. . . the results of this Research Initiative will have an impact on many other areas of application such as drug development, food production, and safety assessment of industrial chemicals, plant protection products and biocides.

I encourage you to visit the Humane Society International's website for more information on these new and innovative tests, which are rapidly replacing cosmetic testing on animals in order to comply with changing market standards.

Not only are there cruelty-free methods of testing the safety of substances and products that are better predictors of effects on humans than traditional animal testing for beauty products, there are tens of thousands of raw ingredients now available to companies that have already proven to be safe. Many of these ingredients include natural products such as balsamic vinegar, lemon or honey. Other cruelty-free products include cetearyl alcohol, a white, waxy, solid material that is oil soluble and used as an emulsifier to thicken moisturizers and lotions. Natural products such as bee pollen have many health and beauty benefits as well. Bee pollen can be used in lotions to treat inflammatory conditions and common skin irritations like psoriasis or eczema. The amino acids and vitamins present in bee pollen protect the skin and help the regeneration of cells.

The economic benefits of going "cruelty free" are important to examine as well. John Chave, Director-General of Cosmetics Europe, a European trade association representing the interests of the cosmetics industry, said that the animal testing ban has not affected the cosmetic industry of Europe negatively, and that the safety level of cosmetics has not been compromised by the ban. In fact, new, innovative technologies being developed to test the safety of new substances have created jobs in Europe — something we could potentially anticipate in North America should Bill S-214 be passed, and of course if the legislation in the United States is passed.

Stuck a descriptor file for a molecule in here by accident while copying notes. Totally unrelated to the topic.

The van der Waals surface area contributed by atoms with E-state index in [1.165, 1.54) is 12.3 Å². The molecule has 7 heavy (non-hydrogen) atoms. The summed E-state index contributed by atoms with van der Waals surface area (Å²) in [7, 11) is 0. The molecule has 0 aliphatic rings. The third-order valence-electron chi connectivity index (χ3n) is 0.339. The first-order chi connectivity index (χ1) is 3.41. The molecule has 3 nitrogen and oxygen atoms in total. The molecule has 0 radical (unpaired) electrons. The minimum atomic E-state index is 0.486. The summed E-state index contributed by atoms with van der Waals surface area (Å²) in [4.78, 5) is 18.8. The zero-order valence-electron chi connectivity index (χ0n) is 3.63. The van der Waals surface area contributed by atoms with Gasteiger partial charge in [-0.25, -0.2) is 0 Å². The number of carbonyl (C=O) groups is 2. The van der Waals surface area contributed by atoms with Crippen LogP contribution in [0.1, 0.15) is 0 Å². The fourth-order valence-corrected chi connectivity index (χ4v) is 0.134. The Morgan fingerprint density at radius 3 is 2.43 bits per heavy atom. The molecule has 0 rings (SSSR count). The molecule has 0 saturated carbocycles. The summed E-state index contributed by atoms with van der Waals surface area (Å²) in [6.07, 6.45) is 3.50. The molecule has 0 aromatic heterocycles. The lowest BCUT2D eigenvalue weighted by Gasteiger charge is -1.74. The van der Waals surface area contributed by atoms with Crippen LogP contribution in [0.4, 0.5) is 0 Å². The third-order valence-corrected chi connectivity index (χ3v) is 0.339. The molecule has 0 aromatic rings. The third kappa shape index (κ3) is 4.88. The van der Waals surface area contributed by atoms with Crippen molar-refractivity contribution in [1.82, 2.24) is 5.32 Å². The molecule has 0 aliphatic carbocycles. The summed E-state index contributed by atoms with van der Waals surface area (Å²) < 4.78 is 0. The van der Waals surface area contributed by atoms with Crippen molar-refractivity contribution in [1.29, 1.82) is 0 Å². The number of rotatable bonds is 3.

In an interview in December, Chave said that the:

. . . cosmetics industry in Europe is responsible directly or indirectly for 1.7 million jobs. A lot of those jobs depend on our ability to innovate and create new products to grow the industry, and that is directly linked to our ability to validate alternative testing.

Companies who have made the commitment to be cruelty free are also an indicator for economic success in the cosmetic industry. Companies such as LUSH, Paul Mitchell, The Body Shop, Smashbox and Aveda have all made a pledge to the cruelty-free movement, and are examples of successful players in the cosmetics industry that provide jobs and contribute to the global economy.

Last year, the United Kingdom-based company LUSH reported an 8 per cent increase in sales and profits, bringing in 23.3 million euros of pre-tax profit. The Body Shop, a brand of L'OrØal, started the fight against animal testing in 1996 and was the first international cosmetic company to sign up to the Humane Cosmetics Standard, formal criteria for non-animal- tested cosmetic and toiletry products. In 2014, The Body Shop reported a 5.5 per cent growth in retail sales and a 6.5 per cent increase in new markets, an outstanding achievement in the world's cosmetic market. Many cosmetic manufacturers realize it's bad for business if consumers associate their beauty products with animal cruelty.

Honourable senators, testing cosmetics on animals is known as the ugly face of the beauty industry. The passing of Bill S-214 will not only serve to protect vulnerable animals but could cause ripple effects in our social consciousness and our economy. I lend my support to Bill S-214 and commend Senator Stewart Olsen for introducing such an important and significant bill, one that will allow Canada to keep pace with our global partners in the fight to help end cruelty to animals for cosmetics testing purposes. Thank you.